Connect with us

Devils Postgame

Devils Takeaways: Rangers Beat Up Devils in 5-1 Loss

The Devils were beat up by the Rangers en route to a 5-1 loss.



New Jersey Devils

NEWARK — The New Jersey Devils and New York Rangers met on Thursday night with an instant spark. Early in the game, rookie Matt Rempe took a run at Nathan Bastian and the Rangers freshman received a match penalty. Rempe’s night was over just 2:25 into the first period. A physical battle ensued in which the hits edge went to the Rangers who outhit the Devils 26-17.

Bastian left the game following Rempe’s hit, however, returned and even dropped the mitts with Rangers captain Jacob Trouba. According to head coach Lindy Ruff, Bastian suffered a separate injury later and missed the third period.

The Rangers didn’t only win in the hits column, however. New York ran New Jersey out of the Prudential Center ringing up goaltender Nico Daws for five goals.

Let’s dive into the Devils’ 5-1 loss to the rival Rangers.

Devils Recap

The Devils went to a five-minute power play early in the first period following a match penalty on Rempe. However, the Devils couldn’t convert. The Rangers later went to the power play as a result of a minor (slash) on Curtis Lazar. The Rangers scored in five seconds, a goal by Mika Zibanajad. The Rangers later doubled their lead on another power-play goal by Alexis Lafreniere. Lafreniere added another goal in the second, as did Chris Kreider. In the third, Vincent Trocheck gave the Rangers a 5-0 lead. Jack Hughes netted a late goal, however, it was too little too late for the Devils.

Nico Daws made 13 saves on 18 shots in his sixth straight start.


Rough Night, Rookie

Luke Hughes had a tough game against the Rangers.

The rookie blueliner had a rough night staying on his feet, mostly because he was outmuscled by a physical Rangers foe.

However, even in the areas that are supposed to be Hughes’ strengths, Luke struggles to pull through in a big moment. As the QB of the first power play unit, the 20-year-old defenseman found it difficult to facilitate play. His distributing was off resulting in quite a few turnovers, and when he had the option to shoot he opted to pass.

Hughes’ most egregious error came under his own red line, however.

The Devils won a defensive zone draw and the puck made its way to the endboard. Hughes attempted to recover the puck but instead turned it over with slight pressure from Jonny Brodzinski to Lafreniere in the slot who beat Daws to give the Rangers an early 2-0 lead.

This isn’t the first time Luke has had an egregious turnover that led to a detrimental goal against the Devils. The Devils rookie will certainly need to get his turnovers under control, and fast.

Sloppy Line Changes

Line changes have been a bit of a problem this season too.

Lately, a miscue on line changes has left the Devils shorthanded on their end of the ice.  That somewhat happened again on Thursday, although, you’ll have to give Igor Shesterkin credit for a heads-up play by the Ranger goaltender.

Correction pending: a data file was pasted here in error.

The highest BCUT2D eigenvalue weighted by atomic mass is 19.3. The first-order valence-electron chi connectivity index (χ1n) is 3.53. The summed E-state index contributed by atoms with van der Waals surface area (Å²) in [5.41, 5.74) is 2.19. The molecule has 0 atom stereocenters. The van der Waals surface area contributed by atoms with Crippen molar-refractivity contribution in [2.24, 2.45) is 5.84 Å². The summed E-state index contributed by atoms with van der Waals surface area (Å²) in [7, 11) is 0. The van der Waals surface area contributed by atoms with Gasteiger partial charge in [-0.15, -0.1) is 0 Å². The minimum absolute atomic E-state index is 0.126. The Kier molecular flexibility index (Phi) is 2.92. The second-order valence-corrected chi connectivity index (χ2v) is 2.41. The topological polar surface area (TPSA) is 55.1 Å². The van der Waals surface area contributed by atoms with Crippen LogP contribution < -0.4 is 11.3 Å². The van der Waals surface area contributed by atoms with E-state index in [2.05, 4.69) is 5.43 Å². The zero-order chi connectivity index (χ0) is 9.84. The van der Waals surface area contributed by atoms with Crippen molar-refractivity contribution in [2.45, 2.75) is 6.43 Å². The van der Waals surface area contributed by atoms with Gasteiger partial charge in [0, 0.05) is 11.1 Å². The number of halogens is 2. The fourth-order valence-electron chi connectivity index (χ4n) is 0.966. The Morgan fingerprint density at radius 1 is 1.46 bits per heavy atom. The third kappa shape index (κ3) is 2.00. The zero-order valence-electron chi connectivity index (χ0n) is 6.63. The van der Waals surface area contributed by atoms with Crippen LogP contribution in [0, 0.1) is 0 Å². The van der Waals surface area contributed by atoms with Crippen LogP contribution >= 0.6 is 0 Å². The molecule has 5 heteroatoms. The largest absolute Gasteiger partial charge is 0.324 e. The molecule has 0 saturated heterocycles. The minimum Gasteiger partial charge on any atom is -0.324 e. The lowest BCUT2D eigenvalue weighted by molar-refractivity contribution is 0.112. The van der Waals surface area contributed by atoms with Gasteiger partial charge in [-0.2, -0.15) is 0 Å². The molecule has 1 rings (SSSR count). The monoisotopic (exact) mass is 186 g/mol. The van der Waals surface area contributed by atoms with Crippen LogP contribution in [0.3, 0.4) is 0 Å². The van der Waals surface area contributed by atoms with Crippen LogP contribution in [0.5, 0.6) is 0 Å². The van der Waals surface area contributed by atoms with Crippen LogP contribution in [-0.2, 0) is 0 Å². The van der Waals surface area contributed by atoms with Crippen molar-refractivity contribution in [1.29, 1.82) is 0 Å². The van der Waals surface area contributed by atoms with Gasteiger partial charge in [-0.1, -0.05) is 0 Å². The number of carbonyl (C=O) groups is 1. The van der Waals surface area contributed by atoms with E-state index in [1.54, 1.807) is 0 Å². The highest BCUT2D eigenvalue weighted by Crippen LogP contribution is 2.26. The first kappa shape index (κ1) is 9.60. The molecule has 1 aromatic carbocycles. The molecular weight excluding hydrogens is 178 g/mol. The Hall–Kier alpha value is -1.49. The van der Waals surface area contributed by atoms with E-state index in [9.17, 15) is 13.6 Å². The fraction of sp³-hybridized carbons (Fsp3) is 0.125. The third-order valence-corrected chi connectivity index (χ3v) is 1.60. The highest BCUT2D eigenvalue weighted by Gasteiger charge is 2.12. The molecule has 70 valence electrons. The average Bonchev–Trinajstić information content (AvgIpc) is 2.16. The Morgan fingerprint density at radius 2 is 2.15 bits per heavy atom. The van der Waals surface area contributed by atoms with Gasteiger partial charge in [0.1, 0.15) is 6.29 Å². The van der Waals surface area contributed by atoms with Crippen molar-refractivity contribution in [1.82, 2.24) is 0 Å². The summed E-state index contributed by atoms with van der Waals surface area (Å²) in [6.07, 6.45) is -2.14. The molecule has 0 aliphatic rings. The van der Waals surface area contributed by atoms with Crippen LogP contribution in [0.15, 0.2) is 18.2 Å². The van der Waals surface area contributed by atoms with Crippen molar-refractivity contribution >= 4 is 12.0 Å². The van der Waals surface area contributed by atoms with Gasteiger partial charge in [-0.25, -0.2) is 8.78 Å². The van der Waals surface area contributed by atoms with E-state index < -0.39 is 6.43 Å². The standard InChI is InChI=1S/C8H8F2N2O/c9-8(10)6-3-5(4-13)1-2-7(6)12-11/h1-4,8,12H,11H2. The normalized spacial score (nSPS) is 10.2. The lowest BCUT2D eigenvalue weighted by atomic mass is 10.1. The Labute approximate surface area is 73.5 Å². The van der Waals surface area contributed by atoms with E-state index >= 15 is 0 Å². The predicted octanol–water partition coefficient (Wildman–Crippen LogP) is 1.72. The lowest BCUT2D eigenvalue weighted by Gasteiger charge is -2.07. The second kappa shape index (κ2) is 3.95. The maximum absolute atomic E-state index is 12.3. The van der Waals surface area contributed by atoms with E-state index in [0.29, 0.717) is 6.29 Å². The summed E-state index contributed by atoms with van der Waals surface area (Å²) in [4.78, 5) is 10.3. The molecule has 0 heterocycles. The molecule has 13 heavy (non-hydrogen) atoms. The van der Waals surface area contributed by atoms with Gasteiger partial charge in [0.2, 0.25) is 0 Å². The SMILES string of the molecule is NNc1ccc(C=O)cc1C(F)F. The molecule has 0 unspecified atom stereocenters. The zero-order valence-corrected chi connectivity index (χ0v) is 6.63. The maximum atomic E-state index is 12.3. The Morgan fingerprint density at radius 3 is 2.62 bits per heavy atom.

The Devils dumped the puck deep into the Rangers’ end of the ice and headed for a line change. Shesterkin intercepted the clear behind his net, fired the puck to the Devils’ blueline to Artemi Panarin, and the Ranger winger fed Kreider in the 2-on-1 situation resulting in New York’s third goal.

There were certainly a couple of issues with the line change. One, the Rangers had two forwards patiently waiting on their blue line for someone to send the puck up ice to them. Hence the Shesterkin assist. Second, the urgency to get into position after the change was certainly lacking. Luke Hughes was the lone defenseman back on the play. John Marino was late getting into position following the change that resulted in the Rangers odd-man rush, and didn’t look all that urgent to provide support.

Low-Danger Chances

The Devils know how to score goals, although lately that’s been a bit of an issue. On Thursday night against the Rangers, Jack seemed to think there were too many low-danger shots.

“One goal on 40 shots probably means a lot of perimeter shooting,” Hughes explained. “(Shesterkin) saw a lot of pucks.”

However, if you ask Ruff, he seems to think the Devils, Jack included, were a bit too passive on their chances.

“I will tell you that Luke was in high danger and he passed it to his brother (for a) low-danger shot,” Ruff explained. “So I mean, I’ll reference one play here. I think we did that a couple of times. You know, you look at even the odd-numbered rusher, John Marino went in shorthanded but doesn’t even get us an opportunity to score a goal. And we did that several times. We did it on the power play, we did it shorthand. But, you can’t second-guess every play. The players on the ice, seeing what he sees and he’s going to try to make his best decision, sometimes that decision isn’t the right one.”

The fact of the matter is the Devils had 40 shots on goal while the Rangers had 18. All five of New York’s goals were created in high-danger areas below the dots and in the slot. Although the Devils created a few chances in those areas as well, the rest were from the perimeter and above the dots.

Although 40 shots might look like a lot, the Devils overthought, became too passive, took themselves out of legitimate scoring chances, and opted for lower-danger shots. It happened at even strength and especially on the power play. It was another game where the man advantage went 0/5.

Perhaps, it’s time for changes to be made to the special teams units.

For more Devils news, visit New Jersey Hockey Now and like our Facebook page.
Follow us on 𝕏:


And on Threads:


Copyright © 2023 National Hockey Now LLC. NJ Hockey Now is in no way affiliated with the New Jersey Devils or the National Hockey League.